There is, however, one arena in which the editors of the DSM ought to have advocated for a double standard, but failed to do so: Actually using the DSM to make a diagnosis.

Before discussing DSM5, we need to have a little discussion about medical screening. Don’t panic; I’ll leave out the math. (Readers who want a more detailed discussion can go here: )
Let’s discuss a hypothetical disease, which is considered to exist if the individual’s clinical or laboratory findings are outside of a defined “normal range.” Let’s also say we already have decided what test we’re going to use; now our job is to decide where to set the cutoff for “normal” vs. “abnormal.” If we’re lucky, the range of normal values and the range of abnormal values do not overlap, and we can set our cutoff value in between them, as in Case A. Persons with values to the left of the line will screen “negative,” and we can be 100% reassured that they do not have the disease. Persons whose values lie to the right of the cutoff are deemed “positive,” and we can be 100% certain that they have the disease. There are, in fact, some conditions that work this way: Inborn errors of metabolism (PKU, urea cycle disorders, etc.) are a good example. Babies with inborn metabolic errors have lab values that are hundreds or thousands of times elevated compared to the normal range.


Case A: Normal and abnormal values do not overlap, and we can set a cutoff value in between them. 100% of the subjects who screen “negative” (i.e. pass the screening test) are free of disease, and 100% of subjects who screen positive (fail the screening test) actually have the disease.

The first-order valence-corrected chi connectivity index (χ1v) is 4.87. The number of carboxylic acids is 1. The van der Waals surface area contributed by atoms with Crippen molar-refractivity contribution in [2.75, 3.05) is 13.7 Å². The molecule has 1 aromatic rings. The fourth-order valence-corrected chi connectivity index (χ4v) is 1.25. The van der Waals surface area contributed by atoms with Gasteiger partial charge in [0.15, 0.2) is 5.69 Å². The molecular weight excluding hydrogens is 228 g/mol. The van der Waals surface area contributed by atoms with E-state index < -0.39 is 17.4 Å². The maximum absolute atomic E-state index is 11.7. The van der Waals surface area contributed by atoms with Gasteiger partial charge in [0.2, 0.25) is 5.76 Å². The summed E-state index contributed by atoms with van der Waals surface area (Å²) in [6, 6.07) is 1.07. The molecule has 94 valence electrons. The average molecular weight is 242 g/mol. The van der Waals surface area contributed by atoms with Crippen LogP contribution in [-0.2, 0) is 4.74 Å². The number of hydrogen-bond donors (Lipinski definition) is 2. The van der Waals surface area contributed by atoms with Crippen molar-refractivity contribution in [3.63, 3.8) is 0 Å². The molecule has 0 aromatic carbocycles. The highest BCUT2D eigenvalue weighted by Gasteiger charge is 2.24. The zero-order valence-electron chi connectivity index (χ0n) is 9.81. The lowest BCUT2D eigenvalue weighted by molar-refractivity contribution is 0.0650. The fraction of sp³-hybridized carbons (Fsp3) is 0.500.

Most of the time, however, the “healthy” and “disease” groups overlap, as in Case B. There is no place we can set the cutoff value to cleanly separate them, no matter how good our test. We will inevitably generate some False Negatives (persons who pass the test, but actually have disease), and False Positives (persons who fail the test, but are actually healthy).

chart two

Case B. Clinical or laboratory values for the two populations overlap. Persons lying to the left of the cutoff fall into two sub-categories: True Negatives, and False Negatives (FN in the figure). Persons lying to the right of the line likewise fall into two sub-categories: True Positives, and False Positives (FP in the figure).

The question of where to set the cutoff comes up all the time in medicine — and the answer is “It Depends.” If you are conducting research on a particular disorder, you want to be sure that your research subjects all have the condition you’re interested in. You don’t want any False Positives watering down your study sample, so you will set your cutoff point as high as possible. (Case C). You will wind up generating a lot of false negatives (people who test negative  but really have the disorder), but that’s not a problem in this situation, because your mission is research, not clinical care.

graph three

Case C. Researchers interested in studying a disorder may set the cutoff very high, to assure that their study sample is composed completely of subjects who have the disease. The tradeoff for reducing False Positives to zero is the generation of a large number of False Negatives.